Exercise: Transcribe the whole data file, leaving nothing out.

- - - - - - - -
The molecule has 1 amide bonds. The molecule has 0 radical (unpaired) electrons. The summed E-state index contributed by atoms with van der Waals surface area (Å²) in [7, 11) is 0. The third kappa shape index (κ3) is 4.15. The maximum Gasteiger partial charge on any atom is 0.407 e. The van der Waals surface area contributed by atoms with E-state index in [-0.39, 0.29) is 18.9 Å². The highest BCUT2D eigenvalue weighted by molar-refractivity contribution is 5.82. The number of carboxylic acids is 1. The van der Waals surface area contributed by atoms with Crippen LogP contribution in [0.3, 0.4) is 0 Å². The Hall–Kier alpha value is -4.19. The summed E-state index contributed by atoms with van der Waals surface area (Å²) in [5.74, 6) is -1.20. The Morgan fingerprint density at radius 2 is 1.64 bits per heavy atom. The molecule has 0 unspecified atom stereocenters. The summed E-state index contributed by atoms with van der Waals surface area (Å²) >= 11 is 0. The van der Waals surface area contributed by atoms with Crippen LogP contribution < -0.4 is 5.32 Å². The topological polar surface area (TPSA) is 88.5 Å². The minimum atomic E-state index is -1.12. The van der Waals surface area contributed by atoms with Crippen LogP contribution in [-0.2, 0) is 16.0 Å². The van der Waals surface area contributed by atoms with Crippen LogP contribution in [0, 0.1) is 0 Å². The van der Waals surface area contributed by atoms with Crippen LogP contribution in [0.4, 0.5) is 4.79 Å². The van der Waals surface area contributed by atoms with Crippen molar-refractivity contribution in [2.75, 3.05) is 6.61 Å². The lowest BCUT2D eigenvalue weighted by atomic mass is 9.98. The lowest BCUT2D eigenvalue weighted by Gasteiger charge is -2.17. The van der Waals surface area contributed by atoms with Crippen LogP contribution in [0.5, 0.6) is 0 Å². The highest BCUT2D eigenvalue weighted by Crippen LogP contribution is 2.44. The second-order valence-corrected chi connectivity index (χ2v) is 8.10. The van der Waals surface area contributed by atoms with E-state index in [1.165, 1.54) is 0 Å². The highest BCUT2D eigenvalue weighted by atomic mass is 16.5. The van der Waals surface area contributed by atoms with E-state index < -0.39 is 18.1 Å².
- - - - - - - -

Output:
The molecule has 1 amide bonds. The molecule has 0 radical (unpaired) electrons. The summed E-state index contributed by atoms with van der Waals surface area (Å²) in [7, 11) is 0. The third kappa shape index (κ3) is 4.15. The maximum Gasteiger partial charge on any atom is 0.407 e. The van der Waals surface area contributed by atoms with E-state index in [-0.39, 0.29) is 18.9 Å². The highest BCUT2D eigenvalue weighted by molar-refractivity contribution is 5.82. The number of carboxylic acids is 1. The van der Waals surface area contributed by atoms with Crippen LogP contribution in [0.3, 0.4) is 0 Å². The Hall–Kier alpha value is -4.19. The summed E-state index contributed by atoms with van der Waals surface area (Å²) in [5.74, 6) is -1.20. The Morgan fingerprint density at radius 2 is 1.64 bits per heavy atom. The molecule has 0 unspecified atom stereocenters. The summed E-state index contributed by atoms with van der Waals surface area (Å²) >= 11 is 0. The van der Waals surface area contributed by atoms with Crippen LogP contribution < -0.4 is 5.32 Å². The topological polar surface area (TPSA) is 88.5 Å². The minimum atomic E-state index is -1.12. The van der Waals surface area contributed by atoms with Crippen LogP contribution in [-0.2, 0) is 16.0 Å². The van der Waals surface area contributed by atoms with Crippen LogP contribution in [0, 0.1) is 0 Å². The van der Waals surface area contributed by atoms with Crippen LogP contribution in [0.4, 0.5) is 4.79 Å². The van der Waals surface area contributed by atoms with Crippen molar-refractivity contribution in [2.75, 3.05) is 6.61 Å². The lowest BCUT2D eigenvalue weighted by atomic mass is 9.98. The lowest BCUT2D eigenvalue weighted by Gasteiger charge is -2.17. The van der Waals surface area contributed by atoms with Crippen LogP contribution in [0.5, 0.6) is 0 Å². The highest BCUT2D eigenvalue weighted by Crippen LogP contribution is 2.44. The second-order valence-corrected chi connectivity index (χ2v) is 8.10. The van der Waals surface area contributed by atoms with E-state index in [1.165, 1.54) is 0 Å². The highest BCUT2D eigenvalue weighted by atomic mass is 16.5. The van der Waals surface area contributed by atoms with E-state index < -0.39 is 18.1 Å².